This morning, we are starting with a discussion about Southern Gothic in novels with
Barton Palmer, Annette Saddik, Harvey Young with mod Robert Bray.
At least sitting in the Williams Research Center evokes a bit more mystery and ambience than the Queen Anne Ballroom of the otherwise lovely Monteleone Hotel.
There is a small cartography exhibit in the anteroom, which is a pleasant way to prepare for sitting for an hour or more. The “oilmen” map is a particular good example of the lovely and profane and so might be the best example of Gothic out there.
For me, Southern Gothic smacks of Mississippi and Alabama more than New Orleans, except of course for Tennessee himself, who we must always remember, was actually born in Mississippi.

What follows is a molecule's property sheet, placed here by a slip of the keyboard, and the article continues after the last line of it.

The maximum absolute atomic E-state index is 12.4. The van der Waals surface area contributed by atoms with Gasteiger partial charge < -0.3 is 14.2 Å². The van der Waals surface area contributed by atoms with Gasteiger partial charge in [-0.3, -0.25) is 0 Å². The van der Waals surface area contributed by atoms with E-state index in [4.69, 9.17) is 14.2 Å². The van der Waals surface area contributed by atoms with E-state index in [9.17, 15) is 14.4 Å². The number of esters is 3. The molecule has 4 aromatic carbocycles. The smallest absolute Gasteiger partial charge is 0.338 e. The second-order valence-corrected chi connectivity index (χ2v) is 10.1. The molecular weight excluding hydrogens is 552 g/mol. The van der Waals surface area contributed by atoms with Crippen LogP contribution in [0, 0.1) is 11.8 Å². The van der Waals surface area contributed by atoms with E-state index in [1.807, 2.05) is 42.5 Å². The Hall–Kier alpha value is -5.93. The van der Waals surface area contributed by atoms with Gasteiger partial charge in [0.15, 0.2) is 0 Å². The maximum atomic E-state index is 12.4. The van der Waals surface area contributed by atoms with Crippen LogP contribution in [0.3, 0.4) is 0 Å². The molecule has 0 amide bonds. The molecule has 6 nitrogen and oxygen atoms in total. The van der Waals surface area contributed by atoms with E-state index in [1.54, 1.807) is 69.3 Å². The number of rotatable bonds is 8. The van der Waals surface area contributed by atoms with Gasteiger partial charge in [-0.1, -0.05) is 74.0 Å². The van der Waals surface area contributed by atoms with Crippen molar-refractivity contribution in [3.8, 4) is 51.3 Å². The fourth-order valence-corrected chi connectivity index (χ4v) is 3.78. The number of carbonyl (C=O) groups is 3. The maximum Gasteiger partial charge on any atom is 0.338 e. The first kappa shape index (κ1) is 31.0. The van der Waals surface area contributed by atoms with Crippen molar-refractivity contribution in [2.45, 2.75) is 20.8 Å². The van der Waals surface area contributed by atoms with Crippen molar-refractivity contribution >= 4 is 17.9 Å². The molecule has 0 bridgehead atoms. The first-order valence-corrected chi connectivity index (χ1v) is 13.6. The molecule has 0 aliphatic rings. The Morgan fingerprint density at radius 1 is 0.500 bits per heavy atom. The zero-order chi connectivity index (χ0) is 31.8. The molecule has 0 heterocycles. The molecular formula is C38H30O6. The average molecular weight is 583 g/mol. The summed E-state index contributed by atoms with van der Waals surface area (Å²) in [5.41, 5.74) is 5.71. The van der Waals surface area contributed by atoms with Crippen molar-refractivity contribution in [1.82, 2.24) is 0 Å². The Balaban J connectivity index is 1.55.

Romantic and grotesque is always an appropriate way to describe any part of the South or any area really that has as many defeated people yet the abundance that we have.
Pat Conroy said “All southern writing can be traced to this one statement: On the night that the hogs ate Willie, momma died when she heard what daddy did to sister.”
Or, unfortunately, what one panelist this morning did to the others by taking more than half of the time allotted this panel.